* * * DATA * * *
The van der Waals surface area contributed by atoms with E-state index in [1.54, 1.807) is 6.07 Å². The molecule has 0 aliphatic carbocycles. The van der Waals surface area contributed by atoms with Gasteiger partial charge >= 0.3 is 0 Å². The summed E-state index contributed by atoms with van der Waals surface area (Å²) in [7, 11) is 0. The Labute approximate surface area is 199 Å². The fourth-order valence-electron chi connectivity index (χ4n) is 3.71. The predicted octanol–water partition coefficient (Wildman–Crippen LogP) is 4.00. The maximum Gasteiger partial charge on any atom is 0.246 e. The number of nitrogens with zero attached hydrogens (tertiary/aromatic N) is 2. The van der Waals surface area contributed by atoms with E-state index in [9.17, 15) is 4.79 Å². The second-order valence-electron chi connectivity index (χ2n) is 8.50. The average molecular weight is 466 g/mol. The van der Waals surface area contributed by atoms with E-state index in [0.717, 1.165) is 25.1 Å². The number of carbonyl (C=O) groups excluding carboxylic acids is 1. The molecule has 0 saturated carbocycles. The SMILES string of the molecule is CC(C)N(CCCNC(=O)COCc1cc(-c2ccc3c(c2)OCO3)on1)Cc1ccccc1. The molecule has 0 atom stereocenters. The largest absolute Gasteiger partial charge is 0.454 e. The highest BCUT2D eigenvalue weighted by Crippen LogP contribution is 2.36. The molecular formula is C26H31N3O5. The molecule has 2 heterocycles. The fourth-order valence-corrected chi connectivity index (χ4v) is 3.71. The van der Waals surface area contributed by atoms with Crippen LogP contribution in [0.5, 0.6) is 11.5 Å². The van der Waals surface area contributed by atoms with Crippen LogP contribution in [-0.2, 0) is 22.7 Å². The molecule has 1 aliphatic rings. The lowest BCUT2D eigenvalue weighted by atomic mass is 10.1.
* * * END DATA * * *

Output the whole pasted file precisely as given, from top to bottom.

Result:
The van der Waals surface area contributed by atoms with E-state index in [1.54, 1.807) is 6.07 Å². The molecule has 0 aliphatic carbocycles. The van der Waals surface area contributed by atoms with Gasteiger partial charge >= 0.3 is 0 Å². The summed E-state index contributed by atoms with van der Waals surface area (Å²) in [7, 11) is 0. The Labute approximate surface area is 199 Å². The fourth-order valence-electron chi connectivity index (χ4n) is 3.71. The predicted octanol–water partition coefficient (Wildman–Crippen LogP) is 4.00. The maximum Gasteiger partial charge on any atom is 0.246 e. The number of nitrogens with zero attached hydrogens (tertiary/aromatic N) is 2. The van der Waals surface area contributed by atoms with E-state index in [9.17, 15) is 4.79 Å². The second-order valence-electron chi connectivity index (χ2n) is 8.50. The average molecular weight is 466 g/mol. The van der Waals surface area contributed by atoms with E-state index in [0.717, 1.165) is 25.1 Å². The number of carbonyl (C=O) groups excluding carboxylic acids is 1. The molecule has 0 saturated carbocycles. The SMILES string of the molecule is CC(C)N(CCCNC(=O)COCc1cc(-c2ccc3c(c2)OCO3)on1)Cc1ccccc1. The molecule has 0 atom stereocenters. The largest absolute Gasteiger partial charge is 0.454 e. The highest BCUT2D eigenvalue weighted by Crippen LogP contribution is 2.36. The molecular formula is C26H31N3O5. The molecule has 2 heterocycles. The fourth-order valence-corrected chi connectivity index (χ4v) is 3.71. The van der Waals surface area contributed by atoms with Crippen LogP contribution in [0.5, 0.6) is 11.5 Å². The van der Waals surface area contributed by atoms with Crippen LogP contribution in [-0.2, 0) is 22.7 Å². The molecule has 1 aliphatic rings. The lowest BCUT2D eigenvalue weighted by atomic mass is 10.1.